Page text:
Warren Buffett bet $4.1 billion on this battered tech stock. Should I follow him?

If you want to invest like the pros, I have good news for you: every three months, institutional investors must disclose their trading activity. This includes Warren Buffett and the holding company he has run since the 1960s, Berkshire Hathaway (BRK.A 0.14%) (BRK.B 0.14%).

In its latest disclosure, we learned that Berkshire Hathaway bought more than $4.1 billion from Semiconductor manufacturing in Taiwan (TSM -2.84%) shares in the third quarter. This is more than a little surprising since Berkshire is not used to acquiring shares of chipmakers. Additionally, the industry as a whole is reporting relatively weak demand from electronics manufacturers.

Why do Buffett and Berkshire find TSMC shares particularly attractive during what appears to be a rotten time for their industry? Here’s what ordinary investors who want to emulate Buffett’s success need to understand.

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Why Buffett likes TSMC stocks

Buffett is known to be a contrarian investor who takes a long-term view. He often places big bets on cyclical companies as they find themselves in the most depressing parts of their respective business cycles.

At present, the semiconductor industry as a whole is taking a step back from relatively weak demand for electronic devices. For example, South Korea recently reported a 29.4% year-over-year decline in semiconductor sales in the first 20 days of November.

The semiconductor industry as a whole may feel bad, but TSMC’s semiconductor foundries have advantages that keep them in demand. It is one of the few companies that can produce chips that are only 7 nanometers or 5 nanometers wide. As the industry as a whole took a step back, TSMC reported third-quarter sales that climbed 48% year-over-year and 15% from the prior quarter.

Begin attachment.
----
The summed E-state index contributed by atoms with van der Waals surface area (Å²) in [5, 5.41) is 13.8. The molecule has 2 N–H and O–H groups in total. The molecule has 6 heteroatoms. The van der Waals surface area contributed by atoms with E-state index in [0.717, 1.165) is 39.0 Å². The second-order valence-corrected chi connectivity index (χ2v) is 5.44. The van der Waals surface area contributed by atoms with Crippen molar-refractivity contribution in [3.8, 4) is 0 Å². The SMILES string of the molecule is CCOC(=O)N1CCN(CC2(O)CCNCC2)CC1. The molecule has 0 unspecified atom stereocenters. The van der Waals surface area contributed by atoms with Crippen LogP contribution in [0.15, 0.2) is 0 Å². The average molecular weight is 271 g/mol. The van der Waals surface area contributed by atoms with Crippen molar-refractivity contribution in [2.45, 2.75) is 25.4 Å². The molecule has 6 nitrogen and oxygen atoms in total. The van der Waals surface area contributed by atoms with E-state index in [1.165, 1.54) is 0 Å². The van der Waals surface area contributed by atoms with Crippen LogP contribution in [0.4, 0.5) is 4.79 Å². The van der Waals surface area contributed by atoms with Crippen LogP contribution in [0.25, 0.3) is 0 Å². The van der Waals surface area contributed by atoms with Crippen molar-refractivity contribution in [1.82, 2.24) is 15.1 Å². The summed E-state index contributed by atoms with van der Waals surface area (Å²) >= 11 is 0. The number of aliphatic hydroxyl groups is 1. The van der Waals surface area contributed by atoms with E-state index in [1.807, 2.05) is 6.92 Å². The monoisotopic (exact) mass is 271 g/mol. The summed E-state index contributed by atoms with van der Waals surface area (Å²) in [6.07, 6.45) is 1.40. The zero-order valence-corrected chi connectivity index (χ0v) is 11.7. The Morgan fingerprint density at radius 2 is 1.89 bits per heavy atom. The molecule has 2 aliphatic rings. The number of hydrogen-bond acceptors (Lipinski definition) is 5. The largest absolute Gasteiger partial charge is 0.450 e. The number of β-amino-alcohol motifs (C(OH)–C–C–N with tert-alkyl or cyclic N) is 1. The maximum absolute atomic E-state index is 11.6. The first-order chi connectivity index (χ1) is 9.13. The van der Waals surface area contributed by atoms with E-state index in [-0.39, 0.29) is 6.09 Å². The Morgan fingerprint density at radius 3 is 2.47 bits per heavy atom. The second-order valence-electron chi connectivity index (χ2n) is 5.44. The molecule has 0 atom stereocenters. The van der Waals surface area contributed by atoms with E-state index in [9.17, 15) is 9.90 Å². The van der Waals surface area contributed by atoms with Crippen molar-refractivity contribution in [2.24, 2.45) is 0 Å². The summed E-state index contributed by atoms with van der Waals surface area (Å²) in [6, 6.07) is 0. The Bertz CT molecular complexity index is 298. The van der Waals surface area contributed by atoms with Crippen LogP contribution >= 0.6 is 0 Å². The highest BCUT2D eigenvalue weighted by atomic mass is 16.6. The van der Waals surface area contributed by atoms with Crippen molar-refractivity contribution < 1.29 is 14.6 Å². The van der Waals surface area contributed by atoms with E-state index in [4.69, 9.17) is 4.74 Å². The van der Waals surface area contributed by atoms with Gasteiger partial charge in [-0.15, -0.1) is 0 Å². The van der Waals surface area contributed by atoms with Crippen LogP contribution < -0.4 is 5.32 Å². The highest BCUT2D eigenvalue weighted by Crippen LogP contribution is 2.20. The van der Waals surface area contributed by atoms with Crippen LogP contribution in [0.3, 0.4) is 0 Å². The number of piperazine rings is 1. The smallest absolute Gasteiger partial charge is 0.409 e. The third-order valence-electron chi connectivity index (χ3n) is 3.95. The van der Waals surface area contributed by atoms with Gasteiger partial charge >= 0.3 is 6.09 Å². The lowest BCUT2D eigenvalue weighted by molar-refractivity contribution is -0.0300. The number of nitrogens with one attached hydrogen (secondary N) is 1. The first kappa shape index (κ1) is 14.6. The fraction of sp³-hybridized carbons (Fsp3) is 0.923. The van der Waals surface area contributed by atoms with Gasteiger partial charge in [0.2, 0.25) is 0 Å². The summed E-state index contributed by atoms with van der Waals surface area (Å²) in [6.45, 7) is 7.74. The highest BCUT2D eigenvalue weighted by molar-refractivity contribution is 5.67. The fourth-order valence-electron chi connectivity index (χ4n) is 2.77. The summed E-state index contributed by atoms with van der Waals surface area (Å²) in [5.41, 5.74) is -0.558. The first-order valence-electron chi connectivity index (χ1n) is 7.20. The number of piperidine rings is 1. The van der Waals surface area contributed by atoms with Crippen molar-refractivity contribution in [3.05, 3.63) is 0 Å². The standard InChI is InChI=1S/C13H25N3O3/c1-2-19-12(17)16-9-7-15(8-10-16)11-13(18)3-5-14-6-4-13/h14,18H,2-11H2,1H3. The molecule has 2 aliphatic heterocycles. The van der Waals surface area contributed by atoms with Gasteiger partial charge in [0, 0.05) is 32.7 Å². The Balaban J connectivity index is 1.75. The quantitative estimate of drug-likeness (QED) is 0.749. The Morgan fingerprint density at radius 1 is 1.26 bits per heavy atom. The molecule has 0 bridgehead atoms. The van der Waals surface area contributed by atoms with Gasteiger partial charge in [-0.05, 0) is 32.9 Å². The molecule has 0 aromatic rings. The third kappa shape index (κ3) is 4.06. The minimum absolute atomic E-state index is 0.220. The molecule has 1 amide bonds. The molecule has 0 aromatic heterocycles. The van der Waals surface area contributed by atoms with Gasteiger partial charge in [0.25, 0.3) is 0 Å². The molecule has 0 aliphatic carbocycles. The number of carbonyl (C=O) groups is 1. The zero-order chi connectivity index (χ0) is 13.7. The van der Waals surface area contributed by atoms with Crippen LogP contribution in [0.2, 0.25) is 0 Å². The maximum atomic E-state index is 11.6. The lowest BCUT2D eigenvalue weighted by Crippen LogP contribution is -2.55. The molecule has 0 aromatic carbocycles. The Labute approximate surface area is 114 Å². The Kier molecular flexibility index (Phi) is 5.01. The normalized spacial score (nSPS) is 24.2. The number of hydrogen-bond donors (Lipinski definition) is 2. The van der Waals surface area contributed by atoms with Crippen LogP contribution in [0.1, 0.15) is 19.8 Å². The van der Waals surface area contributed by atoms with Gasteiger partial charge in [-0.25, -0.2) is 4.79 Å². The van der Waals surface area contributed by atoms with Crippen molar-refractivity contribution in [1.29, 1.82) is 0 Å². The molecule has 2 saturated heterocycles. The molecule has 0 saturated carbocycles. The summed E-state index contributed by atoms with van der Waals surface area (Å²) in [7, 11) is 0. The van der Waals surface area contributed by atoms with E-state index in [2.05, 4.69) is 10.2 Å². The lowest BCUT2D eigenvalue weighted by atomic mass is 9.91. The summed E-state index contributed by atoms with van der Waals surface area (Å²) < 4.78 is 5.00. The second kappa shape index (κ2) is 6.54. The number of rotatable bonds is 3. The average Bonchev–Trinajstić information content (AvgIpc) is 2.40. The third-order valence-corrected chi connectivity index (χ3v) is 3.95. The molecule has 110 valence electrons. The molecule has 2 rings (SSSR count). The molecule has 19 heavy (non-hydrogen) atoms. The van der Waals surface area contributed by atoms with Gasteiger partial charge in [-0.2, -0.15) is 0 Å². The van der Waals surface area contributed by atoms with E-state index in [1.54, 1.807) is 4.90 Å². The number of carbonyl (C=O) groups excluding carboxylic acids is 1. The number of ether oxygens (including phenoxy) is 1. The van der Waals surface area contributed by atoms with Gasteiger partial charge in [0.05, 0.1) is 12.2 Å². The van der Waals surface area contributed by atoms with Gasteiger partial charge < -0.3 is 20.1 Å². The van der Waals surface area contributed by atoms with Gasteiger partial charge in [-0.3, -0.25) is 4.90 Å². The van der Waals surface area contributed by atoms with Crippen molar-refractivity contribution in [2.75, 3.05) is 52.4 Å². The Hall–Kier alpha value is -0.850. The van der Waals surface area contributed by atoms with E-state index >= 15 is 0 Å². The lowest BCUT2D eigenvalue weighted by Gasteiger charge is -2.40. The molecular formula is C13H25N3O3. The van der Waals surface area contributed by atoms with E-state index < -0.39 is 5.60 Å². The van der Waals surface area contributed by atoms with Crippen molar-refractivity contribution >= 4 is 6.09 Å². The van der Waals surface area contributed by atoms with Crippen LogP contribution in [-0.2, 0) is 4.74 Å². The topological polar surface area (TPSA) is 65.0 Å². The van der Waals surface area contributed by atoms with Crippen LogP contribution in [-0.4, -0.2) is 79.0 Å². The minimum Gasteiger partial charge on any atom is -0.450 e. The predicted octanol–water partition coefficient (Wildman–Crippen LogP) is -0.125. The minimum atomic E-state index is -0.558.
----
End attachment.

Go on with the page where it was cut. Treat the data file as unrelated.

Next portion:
TSMC’s advantage when it comes to making smaller chip designs is about to get a whole lot stronger. Delivery issues with its tool supplier have slowed its rollout of 3-nanometer technology, but the company plans to start mass-producing at that size in the second half of 2023.

A smart buy now?

The recent news that Berkshire is now a shareholder helped lift TSMC stock off its 52-week low, but it still looks like a bargain at more than 40% below its January high. At recent prices, you can buy the stock for just 12.8 times the earnings forecast.

TSMC’s current earnings multiple is appropriate for stocks that increase earnings by a low single-digit percentage each year. If TSMC didn’t have a head start on its competitors when it comes to manufacturing highly advanced chips, its valuation would make sense, but it doesn’t. Chip designers are still pounding on TSMC’s door to get their products built in 5nm, and they’re even more excited about the company’s ability to produce 3nm which will begin next year.

Despite a challenging environment for the semiconductor industry as a whole, TSMC reported third-quarter net profit that rose 80% year-over-year. There’s no guarantee it’ll continue to outperform the competition, but the company has a clear lead in the lucrative space of tiny chips that look unassailable for at least five years – and possibly much longer.

At recent prices, TSMC’s US Depository Receipts, which are essentially shares of a foreign company that trade on US exchanges, offer a dividend yield of 2.1%. Investors will be happy to know that the company hasn’t cut its home-currency payouts since implementing an all-cash dividend program in 2009.

A global recession triggered by soaring interest rates could cause markets to tumble and drag TSMC lower than it has already been this year. Receiving a consistent payment from quarter to quarter will make it much easier to hang in there for the long haul and come out miles ahead, like Buffett does.

Put it all together, and TSMC looks like a very smart stock to buy now.

Cory Renauer has no position in the stocks mentioned. The Motley Fool holds and recommends Berkshire Hathaway (B shares) and Taiwan Semiconductor Manufacturing. The Motley Fool recommends the following options: $200 long calls in January 2023 on Berkshire Hathaway (B shares), $200 short puts in January 2023 on Berkshire Hathaway (B shares) and short calls of $265 in January 2023 on Berkshire Hathaway (B shares). The Motley Fool has a disclosure policy.